I have been doing this blog thing for more than ten years. 

I think I have covered everything worth writing about. When the weekend approaches, and it is coming time to write another column, I cast around in my head for topics. I read the news feeds, looking for something to grab on to. I shut my eyes and try to think of something that is either bothering me or making me happy or wistful. I look at my photo feed, to see if there is something there that hooks me.

But some weeks, I get nada. I am not enraged about anything; my heart isn’t singing, either. So I start to panic. I sometimes consider taking a week off. I hate to do that, despite the fact that I do it once in a while. But I do have a few “fall back” strategies, and one of my “reader favorites” (thank the six of you who have said this) are book lists.


  • The Sweeney Sisters, by Lian Dolan. This book could have been written by me, or at least the plot–it is about three sisters who discover after their father’s death that they have a fourth sister, one their father produced via a mistress. It hit very close to the bone, but it is a really good read. Since I could never write about my own story, I am glad Ms. Dolan wrote this.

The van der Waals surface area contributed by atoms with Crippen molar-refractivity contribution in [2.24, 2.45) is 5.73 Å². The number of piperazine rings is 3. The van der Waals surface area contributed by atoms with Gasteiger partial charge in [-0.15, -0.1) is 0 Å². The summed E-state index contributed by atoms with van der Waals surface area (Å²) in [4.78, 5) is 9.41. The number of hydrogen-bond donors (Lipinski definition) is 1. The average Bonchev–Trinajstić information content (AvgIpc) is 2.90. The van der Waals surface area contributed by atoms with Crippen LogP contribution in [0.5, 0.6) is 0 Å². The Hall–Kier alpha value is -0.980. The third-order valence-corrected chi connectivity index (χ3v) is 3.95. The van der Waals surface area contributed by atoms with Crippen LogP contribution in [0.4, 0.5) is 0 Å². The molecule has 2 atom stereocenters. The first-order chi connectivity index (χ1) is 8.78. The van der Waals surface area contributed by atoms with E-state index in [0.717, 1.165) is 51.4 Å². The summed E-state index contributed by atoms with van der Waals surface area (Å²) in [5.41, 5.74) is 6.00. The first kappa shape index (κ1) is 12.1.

• Early Morning Riser, by Katherine Heiny. A wonderful book about family. This one is a heartwarmer.
  • Leave the World Behind, by Rumann Alam. Wow. I don’t want to spoil it–just read it. You will be left staring into space.
  • The World That We Knew, by Alice Hoffman. This is a nominee for the Dayton Literary Peace Prize. World War II fiction. There is a golem. Wonderful.
  • Mr. Flood’s Last Resort, by Jess Kidd. Full of saints, magic, and humor. Eccentric. I loved it.
  • The Last Flight, by Julie Clark. Two women. Two flights. One last chance to disappear. A page-turner.
  • Fingersmith, by Sarah Waters. I loved the series, then read the book, which is backwards, but it’s a good one!
  • Group, by Christie Tate. I don’t usually read nonfiction, but this was very interesting. Again, sometimes funny, sometimes surprising, but always intriguing.
  • Goodnight Beautiful, by Aimee Molloy. A plot that I cannot imagine anyone coming up with. This is all I will say.
  • A Crooked Tree, by Una Mannion. Another book that I don’t want to describe, but it is a portrayal of family that is unsettling but so well done.
  • Rules for Moving, by Nancy Star. I wrote a fan letter to Ms. Star after reading this. Enough said.

Take off your mask, but don’t go to the movies just yet. Read.

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